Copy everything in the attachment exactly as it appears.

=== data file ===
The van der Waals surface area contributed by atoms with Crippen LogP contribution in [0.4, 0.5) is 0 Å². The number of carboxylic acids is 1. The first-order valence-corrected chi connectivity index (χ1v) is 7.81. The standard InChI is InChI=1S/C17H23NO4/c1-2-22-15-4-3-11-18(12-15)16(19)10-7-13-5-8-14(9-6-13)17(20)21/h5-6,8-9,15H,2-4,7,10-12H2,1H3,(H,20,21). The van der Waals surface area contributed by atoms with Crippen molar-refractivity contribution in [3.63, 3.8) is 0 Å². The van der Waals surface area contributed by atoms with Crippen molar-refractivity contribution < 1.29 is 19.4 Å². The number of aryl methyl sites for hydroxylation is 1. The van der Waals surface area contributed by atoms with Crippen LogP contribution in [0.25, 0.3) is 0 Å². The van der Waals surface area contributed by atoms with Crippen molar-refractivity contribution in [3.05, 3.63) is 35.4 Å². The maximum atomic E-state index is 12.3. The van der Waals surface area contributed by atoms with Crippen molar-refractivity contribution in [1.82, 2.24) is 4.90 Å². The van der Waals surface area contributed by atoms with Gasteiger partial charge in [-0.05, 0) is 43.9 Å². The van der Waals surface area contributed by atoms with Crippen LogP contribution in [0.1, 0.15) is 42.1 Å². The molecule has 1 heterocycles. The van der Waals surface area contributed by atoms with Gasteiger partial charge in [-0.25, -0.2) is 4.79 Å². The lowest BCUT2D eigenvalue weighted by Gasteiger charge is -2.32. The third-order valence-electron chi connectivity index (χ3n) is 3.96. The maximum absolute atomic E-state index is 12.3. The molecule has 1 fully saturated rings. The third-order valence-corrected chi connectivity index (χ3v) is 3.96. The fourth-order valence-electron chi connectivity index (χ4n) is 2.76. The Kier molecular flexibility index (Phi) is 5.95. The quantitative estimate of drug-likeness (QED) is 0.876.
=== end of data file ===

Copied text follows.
The van der Waals surface area contributed by atoms with Crippen LogP contribution in [0.4, 0.5) is 0 Å². The number of carboxylic acids is 1. The first-order valence-corrected chi connectivity index (χ1v) is 7.81. The standard InChI is InChI=1S/C17H23NO4/c1-2-22-15-4-3-11-18(12-15)16(19)10-7-13-5-8-14(9-6-13)17(20)21/h5-6,8-9,15H,2-4,7,10-12H2,1H3,(H,20,21). The van der Waals surface area contributed by atoms with Crippen molar-refractivity contribution in [3.63, 3.8) is 0 Å². The van der Waals surface area contributed by atoms with Crippen molar-refractivity contribution < 1.29 is 19.4 Å². The number of aryl methyl sites for hydroxylation is 1. The van der Waals surface area contributed by atoms with Crippen LogP contribution in [0.25, 0.3) is 0 Å². The van der Waals surface area contributed by atoms with Crippen molar-refractivity contribution in [3.05, 3.63) is 35.4 Å². The maximum atomic E-state index is 12.3. The van der Waals surface area contributed by atoms with Crippen molar-refractivity contribution in [1.82, 2.24) is 4.90 Å². The van der Waals surface area contributed by atoms with Gasteiger partial charge in [-0.05, 0) is 43.9 Å². The van der Waals surface area contributed by atoms with Crippen LogP contribution in [0.1, 0.15) is 42.1 Å². The molecule has 1 heterocycles. The van der Waals surface area contributed by atoms with Gasteiger partial charge in [-0.25, -0.2) is 4.79 Å². The lowest BCUT2D eigenvalue weighted by Gasteiger charge is -2.32. The third-order valence-electron chi connectivity index (χ3n) is 3.96. The maximum absolute atomic E-state index is 12.3. The molecule has 1 fully saturated rings. The third-order valence-corrected chi connectivity index (χ3v) is 3.96. The fourth-order valence-electron chi connectivity index (χ4n) is 2.76. The Kier molecular flexibility index (Phi) is 5.95. The quantitative estimate of drug-likeness (QED) is 0.876.